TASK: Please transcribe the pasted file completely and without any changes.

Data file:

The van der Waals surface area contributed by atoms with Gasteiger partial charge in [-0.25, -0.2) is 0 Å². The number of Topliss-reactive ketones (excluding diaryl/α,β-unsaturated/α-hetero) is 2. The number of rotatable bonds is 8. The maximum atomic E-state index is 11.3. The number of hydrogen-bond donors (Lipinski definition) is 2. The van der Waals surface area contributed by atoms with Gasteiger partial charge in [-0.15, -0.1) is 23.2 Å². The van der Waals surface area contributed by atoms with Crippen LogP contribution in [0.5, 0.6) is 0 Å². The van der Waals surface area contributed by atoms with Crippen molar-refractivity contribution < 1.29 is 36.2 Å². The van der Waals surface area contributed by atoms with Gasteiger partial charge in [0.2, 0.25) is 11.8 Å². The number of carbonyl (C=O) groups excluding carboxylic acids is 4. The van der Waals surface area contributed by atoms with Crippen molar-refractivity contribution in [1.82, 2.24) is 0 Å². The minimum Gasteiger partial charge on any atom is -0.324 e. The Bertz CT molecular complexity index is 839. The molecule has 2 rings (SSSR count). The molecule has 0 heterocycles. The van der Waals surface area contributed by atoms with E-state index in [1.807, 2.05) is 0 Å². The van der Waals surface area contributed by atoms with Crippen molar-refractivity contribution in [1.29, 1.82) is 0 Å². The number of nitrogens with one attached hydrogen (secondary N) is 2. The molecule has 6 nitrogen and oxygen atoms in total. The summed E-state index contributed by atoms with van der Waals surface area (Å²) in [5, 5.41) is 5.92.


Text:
The van der Waals surface area contributed by atoms with Gasteiger partial charge in [-0.25, -0.2) is 0 Å². The number of Topliss-reactive ketones (excluding diaryl/α,β-unsaturated/α-hetero) is 2. The number of rotatable bonds is 8. The maximum atomic E-state index is 11.3. The number of hydrogen-bond donors (Lipinski definition) is 2. The van der Waals surface area contributed by atoms with Gasteiger partial charge in [-0.15, -0.1) is 23.2 Å². The van der Waals surface area contributed by atoms with Crippen LogP contribution in [0.5, 0.6) is 0 Å². The van der Waals surface area contributed by atoms with Crippen molar-refractivity contribution < 1.29 is 36.2 Å². The van der Waals surface area contributed by atoms with Gasteiger partial charge in [0.2, 0.25) is 11.8 Å². The number of carbonyl (C=O) groups excluding carboxylic acids is 4. The van der Waals surface area contributed by atoms with Crippen molar-refractivity contribution in [1.82, 2.24) is 0 Å². The minimum Gasteiger partial charge on any atom is -0.324 e. The Bertz CT molecular complexity index is 839. The molecule has 2 rings (SSSR count). The molecule has 0 heterocycles. The van der Waals surface area contributed by atoms with E-state index in [1.807, 2.05) is 0 Å². The van der Waals surface area contributed by atoms with Crippen molar-refractivity contribution in [1.29, 1.82) is 0 Å². The number of nitrogens with one attached hydrogen (secondary N) is 2. The molecule has 6 nitrogen and oxygen atoms in total. The summed E-state index contributed by atoms with van der Waals surface area (Å²) in [5, 5.41) is 5.92.